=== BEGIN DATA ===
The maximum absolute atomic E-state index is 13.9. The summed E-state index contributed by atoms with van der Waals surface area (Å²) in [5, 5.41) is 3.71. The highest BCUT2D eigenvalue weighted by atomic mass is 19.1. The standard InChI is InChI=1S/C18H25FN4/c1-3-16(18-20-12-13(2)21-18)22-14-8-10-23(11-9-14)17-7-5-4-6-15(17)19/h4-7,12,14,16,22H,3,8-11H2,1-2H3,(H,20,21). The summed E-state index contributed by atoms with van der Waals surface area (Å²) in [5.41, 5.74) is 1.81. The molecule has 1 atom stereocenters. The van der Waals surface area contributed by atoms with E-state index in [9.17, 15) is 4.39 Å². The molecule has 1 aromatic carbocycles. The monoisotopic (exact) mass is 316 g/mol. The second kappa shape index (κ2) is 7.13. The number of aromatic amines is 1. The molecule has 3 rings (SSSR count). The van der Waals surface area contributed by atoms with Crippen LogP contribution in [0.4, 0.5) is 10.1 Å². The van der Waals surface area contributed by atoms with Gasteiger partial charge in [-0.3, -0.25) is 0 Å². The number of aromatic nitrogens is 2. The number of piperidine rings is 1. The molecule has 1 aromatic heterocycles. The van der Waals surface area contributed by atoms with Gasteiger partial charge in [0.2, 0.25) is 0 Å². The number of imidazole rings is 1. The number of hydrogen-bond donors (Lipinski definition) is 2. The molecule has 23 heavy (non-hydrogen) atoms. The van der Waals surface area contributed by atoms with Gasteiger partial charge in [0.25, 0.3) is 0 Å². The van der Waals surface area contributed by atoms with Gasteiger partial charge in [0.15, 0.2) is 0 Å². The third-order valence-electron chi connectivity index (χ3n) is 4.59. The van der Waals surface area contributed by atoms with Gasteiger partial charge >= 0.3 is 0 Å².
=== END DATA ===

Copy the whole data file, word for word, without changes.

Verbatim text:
The maximum absolute atomic E-state index is 13.9. The summed E-state index contributed by atoms with van der Waals surface area (Å²) in [5, 5.41) is 3.71. The highest BCUT2D eigenvalue weighted by atomic mass is 19.1. The standard InChI is InChI=1S/C18H25FN4/c1-3-16(18-20-12-13(2)21-18)22-14-8-10-23(11-9-14)17-7-5-4-6-15(17)19/h4-7,12,14,16,22H,3,8-11H2,1-2H3,(H,20,21). The summed E-state index contributed by atoms with van der Waals surface area (Å²) in [5.41, 5.74) is 1.81. The molecule has 1 atom stereocenters. The van der Waals surface area contributed by atoms with E-state index in [9.17, 15) is 4.39 Å². The molecule has 1 aromatic carbocycles. The monoisotopic (exact) mass is 316 g/mol. The second kappa shape index (κ2) is 7.13. The number of aromatic amines is 1. The molecule has 3 rings (SSSR count). The van der Waals surface area contributed by atoms with Crippen LogP contribution in [0.4, 0.5) is 10.1 Å². The van der Waals surface area contributed by atoms with Gasteiger partial charge in [-0.3, -0.25) is 0 Å². The number of aromatic nitrogens is 2. The number of piperidine rings is 1. The molecule has 1 aromatic heterocycles. The van der Waals surface area contributed by atoms with Gasteiger partial charge in [0.2, 0.25) is 0 Å². The number of imidazole rings is 1. The number of hydrogen-bond donors (Lipinski definition) is 2. The molecule has 23 heavy (non-hydrogen) atoms. The van der Waals surface area contributed by atoms with Gasteiger partial charge in [0.25, 0.3) is 0 Å². The van der Waals surface area contributed by atoms with Gasteiger partial charge in [0.15, 0.2) is 0 Å². The third-order valence-electron chi connectivity index (χ3n) is 4.59. The van der Waals surface area contributed by atoms with Gasteiger partial charge >= 0.3 is 0 Å².